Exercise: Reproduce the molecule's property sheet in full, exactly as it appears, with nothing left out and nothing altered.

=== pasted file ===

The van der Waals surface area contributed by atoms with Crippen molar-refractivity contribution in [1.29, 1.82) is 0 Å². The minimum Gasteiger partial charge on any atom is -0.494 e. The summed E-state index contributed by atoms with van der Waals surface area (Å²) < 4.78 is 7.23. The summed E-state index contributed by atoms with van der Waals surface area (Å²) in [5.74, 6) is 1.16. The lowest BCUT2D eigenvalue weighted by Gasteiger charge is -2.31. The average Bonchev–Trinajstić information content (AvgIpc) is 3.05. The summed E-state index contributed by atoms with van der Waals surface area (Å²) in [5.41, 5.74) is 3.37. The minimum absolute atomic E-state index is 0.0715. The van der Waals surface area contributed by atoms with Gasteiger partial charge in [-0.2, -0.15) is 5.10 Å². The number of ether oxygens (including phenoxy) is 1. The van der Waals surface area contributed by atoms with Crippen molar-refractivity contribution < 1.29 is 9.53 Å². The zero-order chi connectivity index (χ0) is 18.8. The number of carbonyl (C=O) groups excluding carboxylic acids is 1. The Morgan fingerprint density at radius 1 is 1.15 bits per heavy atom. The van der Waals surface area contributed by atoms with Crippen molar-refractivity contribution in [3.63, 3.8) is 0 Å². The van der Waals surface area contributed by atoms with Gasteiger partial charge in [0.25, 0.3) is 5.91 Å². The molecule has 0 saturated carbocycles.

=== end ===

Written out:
The van der Waals surface area contributed by atoms with Crippen molar-refractivity contribution in [1.29, 1.82) is 0 Å². The minimum Gasteiger partial charge on any atom is -0.494 e. The summed E-state index contributed by atoms with van der Waals surface area (Å²) < 4.78 is 7.23. The summed E-state index contributed by atoms with van der Waals surface area (Å²) in [5.74, 6) is 1.16. The lowest BCUT2D eigenvalue weighted by Gasteiger charge is -2.31. The average Bonchev–Trinajstić information content (AvgIpc) is 3.05. The summed E-state index contributed by atoms with van der Waals surface area (Å²) in [5.41, 5.74) is 3.37. The minimum absolute atomic E-state index is 0.0715. The van der Waals surface area contributed by atoms with Gasteiger partial charge in [-0.2, -0.15) is 5.10 Å². The number of ether oxygens (including phenoxy) is 1. The van der Waals surface area contributed by atoms with Crippen molar-refractivity contribution < 1.29 is 9.53 Å². The zero-order chi connectivity index (χ0) is 18.8. The number of carbonyl (C=O) groups excluding carboxylic acids is 1. The Morgan fingerprint density at radius 1 is 1.15 bits per heavy atom. The van der Waals surface area contributed by atoms with Crippen molar-refractivity contribution in [3.63, 3.8) is 0 Å². The van der Waals surface area contributed by atoms with Gasteiger partial charge in [0.25, 0.3) is 5.91 Å². The molecule has 0 saturated carbocycles.